Force #1: Negative real interest rates, as inflation accelerated while bond yields remained near record lows, and …
Force #2: Massive money printing, not by the Fed, but by the European Central Bank and Bank of Japan.
This year, political concerns are Trumping the fundamentals, literally, and pushing gold prices higher amid growing policy uncertainty here in the U.S. and especially in Europe.
Here at home, we have a new president who has outlined some very pro-growth policies, but Trump has been short on the details. And the devil is always in the details. Meanwhile in Europe, Brexit is moving forward as the U.K. prepares for life outside the European Union.
And major elections taking place this year in France and the Netherlands will create even more populist pressure for others to exit the EU, and pronto. Markets are already getting nervous about the growing wave of populism around the world, and that’s keeping a firm bid under gold.
So far this year, gold is pulling off a repeat performance of its trend in 2016. In fact, if you compare the trend in gold over the past six months, to the path it followed last year, the pattern looks eerily similar.
Of course, history never repeats exactly, but it often rhymes. If this pattern holds up — and my own neural net AI forecast charts suggest it will — then I expect gold to enter a mostly sideways trading range, including a correction in the months ahead, which could retest the $1,200 level or a tad lower on the downside.
The real story, however, is not in the yellow metal itself, but in the action of gold mining stocks. I expect this is just the beginning of a major move higher for gold and silver stocks — especially the smaller, junior mining shares. Gold and silver stocks should easily outperform precious metals’ prices to the upside in the years ahead, as gold inevitably skyrockets to $5,000 or more.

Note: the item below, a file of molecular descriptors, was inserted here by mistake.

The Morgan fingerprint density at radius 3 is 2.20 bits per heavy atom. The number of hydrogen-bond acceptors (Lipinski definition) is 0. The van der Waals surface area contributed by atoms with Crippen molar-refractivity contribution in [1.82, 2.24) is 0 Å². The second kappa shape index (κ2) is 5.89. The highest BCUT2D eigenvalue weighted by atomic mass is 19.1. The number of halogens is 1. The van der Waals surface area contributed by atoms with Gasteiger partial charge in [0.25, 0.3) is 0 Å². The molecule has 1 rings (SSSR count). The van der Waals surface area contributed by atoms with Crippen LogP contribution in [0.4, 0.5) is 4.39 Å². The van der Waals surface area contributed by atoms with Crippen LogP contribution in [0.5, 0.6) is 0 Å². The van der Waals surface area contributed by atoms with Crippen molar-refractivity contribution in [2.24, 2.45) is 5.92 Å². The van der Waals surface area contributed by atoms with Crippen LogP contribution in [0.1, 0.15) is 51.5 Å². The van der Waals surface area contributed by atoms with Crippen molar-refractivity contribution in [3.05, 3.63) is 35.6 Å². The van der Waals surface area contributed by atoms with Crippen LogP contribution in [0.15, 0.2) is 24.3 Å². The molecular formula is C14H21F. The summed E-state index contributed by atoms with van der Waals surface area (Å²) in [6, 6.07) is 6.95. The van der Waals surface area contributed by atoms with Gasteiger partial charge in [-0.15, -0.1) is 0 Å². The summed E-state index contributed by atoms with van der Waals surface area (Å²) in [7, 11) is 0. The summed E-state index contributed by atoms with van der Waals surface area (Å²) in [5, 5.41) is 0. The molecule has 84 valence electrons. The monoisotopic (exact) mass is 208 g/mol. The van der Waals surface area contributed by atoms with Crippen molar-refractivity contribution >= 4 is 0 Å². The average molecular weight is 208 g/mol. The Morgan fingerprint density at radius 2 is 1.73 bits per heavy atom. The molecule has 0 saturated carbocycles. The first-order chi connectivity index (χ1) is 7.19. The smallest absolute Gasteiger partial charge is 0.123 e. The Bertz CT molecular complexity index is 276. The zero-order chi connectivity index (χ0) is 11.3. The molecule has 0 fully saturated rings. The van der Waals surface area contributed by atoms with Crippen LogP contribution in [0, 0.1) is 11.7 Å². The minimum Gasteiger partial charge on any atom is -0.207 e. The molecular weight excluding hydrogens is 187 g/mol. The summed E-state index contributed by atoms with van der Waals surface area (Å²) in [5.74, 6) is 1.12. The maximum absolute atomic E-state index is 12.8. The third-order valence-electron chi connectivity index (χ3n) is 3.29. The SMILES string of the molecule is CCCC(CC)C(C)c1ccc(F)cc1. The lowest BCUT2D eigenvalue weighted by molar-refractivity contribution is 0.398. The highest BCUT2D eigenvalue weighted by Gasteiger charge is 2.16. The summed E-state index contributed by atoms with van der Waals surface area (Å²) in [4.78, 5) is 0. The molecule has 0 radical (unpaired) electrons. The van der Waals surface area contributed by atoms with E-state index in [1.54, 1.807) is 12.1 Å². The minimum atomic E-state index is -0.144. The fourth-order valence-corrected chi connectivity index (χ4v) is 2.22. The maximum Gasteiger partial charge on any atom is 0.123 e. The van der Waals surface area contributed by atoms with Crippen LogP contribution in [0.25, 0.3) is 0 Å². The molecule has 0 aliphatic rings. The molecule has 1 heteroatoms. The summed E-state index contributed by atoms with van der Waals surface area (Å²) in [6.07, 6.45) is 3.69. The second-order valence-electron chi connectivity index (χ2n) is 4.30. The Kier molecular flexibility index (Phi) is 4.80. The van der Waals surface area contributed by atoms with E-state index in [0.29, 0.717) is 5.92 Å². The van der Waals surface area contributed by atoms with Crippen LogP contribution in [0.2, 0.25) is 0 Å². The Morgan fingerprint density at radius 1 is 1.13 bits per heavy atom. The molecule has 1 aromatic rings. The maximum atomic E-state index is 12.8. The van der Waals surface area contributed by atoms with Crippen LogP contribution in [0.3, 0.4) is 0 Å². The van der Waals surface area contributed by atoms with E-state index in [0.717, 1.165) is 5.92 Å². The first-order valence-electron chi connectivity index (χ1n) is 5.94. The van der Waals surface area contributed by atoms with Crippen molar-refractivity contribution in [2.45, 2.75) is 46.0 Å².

In fact, the senior mining stocks could outperform by 5- or even 10-to-1 over the price of gold, itself. And select junior mining stocks will really shoot the lights out, easily gaining 20-to-1 or even 50-to1 over the yellow metal.
Right now, investors have already caught on to the outperformance of gold mining stocks, making this a dangerous time to put new money to work in the miners. Let me explain why …
Last year was a good year for gold ETFs, with investors piling into these funds. Record net inflows of $24 billion during 2016 surpassed the previous high of $22 billion in 2009, even after flows reversed briefly post-election, with $8.4 billion of outflows in November and December 2016.
In January alone, another $320 million flowed into ETFs that track the price of gold. And the VanEck Vectors Junior Gold Miners ETF (GDXJ) attracted even more, $650 million of net money flows over the past month.
The trouble is, retail ETF investors are almost always late to the party. And they’re likely piling in now, just before gold enters a corrective phase, as I have forecast.
Bottom line: Expect a better buying opportunity in gold and mining stocks AFTER a near-term correction, which should take place between March and May.
The SPDR Gold Trust ETF (NYSE:GLD) rose $0.16 (+0.14%) in premarket trading Wednesday. Year-to-date, GLD has gained 7.43%, versus a 5.80% rise in the benchmark S&P 500 index during the same period.
This article is brought to you courtesy of Money And Markets.